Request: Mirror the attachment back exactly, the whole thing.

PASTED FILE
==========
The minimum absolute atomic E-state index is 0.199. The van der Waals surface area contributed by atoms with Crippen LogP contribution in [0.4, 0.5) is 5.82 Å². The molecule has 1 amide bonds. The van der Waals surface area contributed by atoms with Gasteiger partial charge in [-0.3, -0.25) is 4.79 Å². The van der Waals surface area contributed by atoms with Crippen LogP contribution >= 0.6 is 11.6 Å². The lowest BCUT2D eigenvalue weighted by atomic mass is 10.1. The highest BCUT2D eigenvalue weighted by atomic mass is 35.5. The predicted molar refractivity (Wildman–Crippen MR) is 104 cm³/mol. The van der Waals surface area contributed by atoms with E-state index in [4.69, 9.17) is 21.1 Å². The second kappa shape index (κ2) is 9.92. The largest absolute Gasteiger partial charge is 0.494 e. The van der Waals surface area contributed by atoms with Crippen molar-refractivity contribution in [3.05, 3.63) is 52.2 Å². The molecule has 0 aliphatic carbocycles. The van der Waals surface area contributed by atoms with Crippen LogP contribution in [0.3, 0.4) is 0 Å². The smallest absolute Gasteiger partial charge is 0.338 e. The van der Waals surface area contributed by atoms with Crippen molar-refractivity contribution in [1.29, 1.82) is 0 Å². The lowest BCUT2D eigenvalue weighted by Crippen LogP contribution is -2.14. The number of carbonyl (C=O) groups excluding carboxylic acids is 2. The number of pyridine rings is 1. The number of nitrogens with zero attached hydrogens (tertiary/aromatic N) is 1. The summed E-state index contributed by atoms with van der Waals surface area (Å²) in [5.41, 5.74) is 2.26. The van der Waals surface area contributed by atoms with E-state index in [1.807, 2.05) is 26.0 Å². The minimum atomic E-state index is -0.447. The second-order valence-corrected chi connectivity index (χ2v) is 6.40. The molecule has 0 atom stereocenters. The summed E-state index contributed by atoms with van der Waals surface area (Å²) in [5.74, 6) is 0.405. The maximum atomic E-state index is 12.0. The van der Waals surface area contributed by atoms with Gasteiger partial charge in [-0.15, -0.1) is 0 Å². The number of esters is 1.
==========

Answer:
The minimum absolute atomic E-state index is 0.199. The van der Waals surface area contributed by atoms with Crippen LogP contribution in [0.4, 0.5) is 5.82 Å². The molecule has 1 amide bonds. The van der Waals surface area contributed by atoms with Gasteiger partial charge in [-0.3, -0.25) is 4.79 Å². The van der Waals surface area contributed by atoms with Crippen LogP contribution >= 0.6 is 11.6 Å². The lowest BCUT2D eigenvalue weighted by atomic mass is 10.1. The highest BCUT2D eigenvalue weighted by atomic mass is 35.5. The predicted molar refractivity (Wildman–Crippen MR) is 104 cm³/mol. The van der Waals surface area contributed by atoms with E-state index in [4.69, 9.17) is 21.1 Å². The second kappa shape index (κ2) is 9.92. The largest absolute Gasteiger partial charge is 0.494 e. The van der Waals surface area contributed by atoms with Crippen molar-refractivity contribution in [3.05, 3.63) is 52.2 Å². The molecule has 0 aliphatic carbocycles. The van der Waals surface area contributed by atoms with Crippen LogP contribution in [0.3, 0.4) is 0 Å². The smallest absolute Gasteiger partial charge is 0.338 e. The van der Waals surface area contributed by atoms with Crippen molar-refractivity contribution in [1.29, 1.82) is 0 Å². The lowest BCUT2D eigenvalue weighted by Crippen LogP contribution is -2.14. The number of carbonyl (C=O) groups excluding carboxylic acids is 2. The number of pyridine rings is 1. The number of nitrogens with zero attached hydrogens (tertiary/aromatic N) is 1. The summed E-state index contributed by atoms with van der Waals surface area (Å²) in [5.41, 5.74) is 2.26. The van der Waals surface area contributed by atoms with E-state index in [1.807, 2.05) is 26.0 Å². The minimum atomic E-state index is -0.447. The second-order valence-corrected chi connectivity index (χ2v) is 6.40. The molecule has 0 atom stereocenters. The summed E-state index contributed by atoms with van der Waals surface area (Å²) in [5.74, 6) is 0.405. The maximum atomic E-state index is 12.0. The van der Waals surface area contributed by atoms with Gasteiger partial charge in [-0.15, -0.1) is 0 Å². The number of esters is 1.